Venezuela’s Maduro declares 95% salary hike to mark Workers Day


The president said the increase is an effort to protect the working class from the effects of U.S.-led economic war against Venezuela.

TeleSUR – Venezuelan President Nicolas Maduro announced a 95 increase to the overall salary to mark this year’s International Workers Day, in order to take care of the country’s working class from the effects of the economic war led by the United States against the South American nation, the president said in a press conference Monday.

“It is a brutal economic war that we are going to contain and we will move forward,” Maduro told reporters in Caracas. “Let’s move forward together towards a productive and prosperous Venezuela, Venezuela is growing with better conditions for our workers.”

The president was speaking at the Expo Venezuela Power exhibition, which has been visited by 302,000 people over the past three days.

Maduro said 367 public and private companies participated, while 734 agreements of productive alliances were signed and 478 credits were delivered in the order of 15.8 billion bolivares.

“Sales were negotiated in the housing sector in the order of 778,431 Petros, which is worth more than 46 million dollars. This is the methodology, the concrete articulation”, he stressed and assured that the key is the development of the workforce of the productive sector.

The reality of wages and workers’ struggle in Venezuela

Ricardo Vaz reports from a public conference held in Caracas by a number of social movements and trade union organisations.

The conference called on numerous trade union and pressure groups to participate (Aporrea)

By Ricardo Vaz, Venezuela Analysis

“Salaries in Venezuela have been pulverised” – this was the overarching message from a recent Caracas forum titled “The reality of wages and the workers’ struggle”. Organised by a number of leftist organizations and trade unions, the event was meant to be held in the auditorium at the headquarters of the state telecommunications company CANTV. But the night before the venue was cancelled, leaving the organisers scrambling to move participants to a new location.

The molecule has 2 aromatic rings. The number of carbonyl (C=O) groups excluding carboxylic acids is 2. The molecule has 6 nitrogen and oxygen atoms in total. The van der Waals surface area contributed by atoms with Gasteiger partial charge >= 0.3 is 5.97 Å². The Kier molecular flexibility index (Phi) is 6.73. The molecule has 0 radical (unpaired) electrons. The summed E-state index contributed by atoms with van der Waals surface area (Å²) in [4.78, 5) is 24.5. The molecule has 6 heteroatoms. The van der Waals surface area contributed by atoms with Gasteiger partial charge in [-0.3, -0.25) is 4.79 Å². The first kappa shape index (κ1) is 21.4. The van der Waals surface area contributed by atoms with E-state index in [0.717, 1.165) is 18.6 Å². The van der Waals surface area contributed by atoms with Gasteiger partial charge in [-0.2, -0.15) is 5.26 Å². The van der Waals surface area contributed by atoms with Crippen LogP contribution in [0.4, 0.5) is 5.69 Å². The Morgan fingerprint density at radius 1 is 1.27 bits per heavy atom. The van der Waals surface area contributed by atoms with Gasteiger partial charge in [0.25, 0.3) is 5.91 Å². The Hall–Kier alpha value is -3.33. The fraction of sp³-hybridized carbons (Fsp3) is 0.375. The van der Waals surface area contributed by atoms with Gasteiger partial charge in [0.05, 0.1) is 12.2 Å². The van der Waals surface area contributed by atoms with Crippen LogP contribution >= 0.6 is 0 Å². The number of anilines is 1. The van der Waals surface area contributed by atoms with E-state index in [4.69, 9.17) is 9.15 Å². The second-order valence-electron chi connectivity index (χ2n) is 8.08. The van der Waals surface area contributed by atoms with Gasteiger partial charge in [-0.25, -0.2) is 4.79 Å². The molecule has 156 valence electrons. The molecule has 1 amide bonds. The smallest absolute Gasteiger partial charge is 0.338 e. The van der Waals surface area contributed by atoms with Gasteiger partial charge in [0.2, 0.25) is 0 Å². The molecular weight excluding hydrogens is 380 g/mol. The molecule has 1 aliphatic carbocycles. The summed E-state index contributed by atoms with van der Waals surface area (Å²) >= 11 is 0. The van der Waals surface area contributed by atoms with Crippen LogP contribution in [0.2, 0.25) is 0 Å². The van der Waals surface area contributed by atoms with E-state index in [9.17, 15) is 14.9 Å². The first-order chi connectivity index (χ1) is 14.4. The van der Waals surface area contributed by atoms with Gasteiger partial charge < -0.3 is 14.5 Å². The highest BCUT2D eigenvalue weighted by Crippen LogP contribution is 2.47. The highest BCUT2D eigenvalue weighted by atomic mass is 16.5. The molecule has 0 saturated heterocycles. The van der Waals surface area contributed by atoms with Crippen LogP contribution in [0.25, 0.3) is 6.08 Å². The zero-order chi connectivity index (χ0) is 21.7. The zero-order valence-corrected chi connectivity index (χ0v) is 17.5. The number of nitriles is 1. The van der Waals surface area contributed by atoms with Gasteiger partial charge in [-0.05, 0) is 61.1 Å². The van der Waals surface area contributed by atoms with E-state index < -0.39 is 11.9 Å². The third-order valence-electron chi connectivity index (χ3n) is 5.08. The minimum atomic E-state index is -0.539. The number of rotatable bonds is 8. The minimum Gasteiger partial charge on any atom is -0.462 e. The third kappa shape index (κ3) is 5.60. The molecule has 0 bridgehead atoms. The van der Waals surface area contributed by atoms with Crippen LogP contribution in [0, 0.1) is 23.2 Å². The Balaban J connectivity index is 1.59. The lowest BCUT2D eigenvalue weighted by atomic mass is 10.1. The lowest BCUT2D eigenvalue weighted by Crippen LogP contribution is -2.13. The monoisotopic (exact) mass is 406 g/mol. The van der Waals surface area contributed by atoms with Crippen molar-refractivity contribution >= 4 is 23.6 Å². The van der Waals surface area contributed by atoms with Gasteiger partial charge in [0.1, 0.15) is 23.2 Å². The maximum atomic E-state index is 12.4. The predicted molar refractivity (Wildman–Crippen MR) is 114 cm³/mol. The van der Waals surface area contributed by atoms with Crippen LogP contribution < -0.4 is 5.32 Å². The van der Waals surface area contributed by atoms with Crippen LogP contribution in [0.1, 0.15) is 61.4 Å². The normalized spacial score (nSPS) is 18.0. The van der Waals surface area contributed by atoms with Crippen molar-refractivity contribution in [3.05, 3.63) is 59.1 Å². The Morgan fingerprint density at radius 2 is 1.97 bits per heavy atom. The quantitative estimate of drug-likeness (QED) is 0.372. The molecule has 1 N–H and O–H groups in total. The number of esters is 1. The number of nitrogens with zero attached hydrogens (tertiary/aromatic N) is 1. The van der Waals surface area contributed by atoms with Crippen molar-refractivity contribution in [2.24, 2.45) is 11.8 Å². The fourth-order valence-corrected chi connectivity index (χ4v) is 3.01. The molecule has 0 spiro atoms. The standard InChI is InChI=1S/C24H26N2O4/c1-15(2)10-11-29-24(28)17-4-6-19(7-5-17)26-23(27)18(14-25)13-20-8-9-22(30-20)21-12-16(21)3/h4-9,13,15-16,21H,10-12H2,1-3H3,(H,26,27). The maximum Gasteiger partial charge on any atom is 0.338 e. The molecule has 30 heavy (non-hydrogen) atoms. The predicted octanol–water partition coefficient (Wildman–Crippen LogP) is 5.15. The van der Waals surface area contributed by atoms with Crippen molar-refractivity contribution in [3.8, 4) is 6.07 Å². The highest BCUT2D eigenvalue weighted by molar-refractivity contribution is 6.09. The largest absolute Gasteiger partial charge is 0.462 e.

Throughout the event, multiple speakers stressed how hyperinflation has eroded wages in Venezuela, drastically reducing Venezuelan workers’ purchasing power as prices continue to soar, with no apparent end in sight. This reality is common to workers both in public and private sectors. Some of the other points ubiquitously touched on were the need for stronger worker control over production, distribution and even price fixing, and the need to peg wages to inflation. A worrying trend that several speakers highlighted is a growing intolerance for dissent in state companies. Several speakers told stories, some of them personal, of union representatives being fired or criminalised for criticising management. A prominent example is the case of Elio Palacios, leading trade unionist of the state electricity company CORPOELEC who was arrested in February for warning of impending nationwide outages due to company management just weeks before numerous western Venezuelan states were hit with massive rolling blackouts. Palacios was later released due to popular pressure from trade unions and leftist parties.

Venezuela has been mired in a severe economic crisis over the past several years. The steep fall of global oil prices, from an average of $80 a barrel to under $40 in 2016, dealt a severe blow to Venezuela’s import-based economy, with petroleum accounting for over 90% of the country’s export income. The sharp decline in imports, coupled with government mismanagement as well as private sector hoarding and speculation, has led to shortages. The government has implemented regular wage increases, a large part of them through food supplements known as cestatickets, but these have been “eaten up” by inflation. Since late last year, it has also started delivering cash bonuses through the Homeland Card system (Carnet de la Patria), the last of which was of 1 million Bolivars, around $2 at the ever-rising black market rate and distributed on occasion of Venezuela’s independence day, April 19.

Wages and bonuses

Leander Pérez, from Lucha de Clases, a group affiliated with International Marxist Tendency, expressed critiques regarding the recent policy of Homeland Card bonuses as well as the supplementing of wages with cestatickets, which now comprise the majority proportion of worker salaries.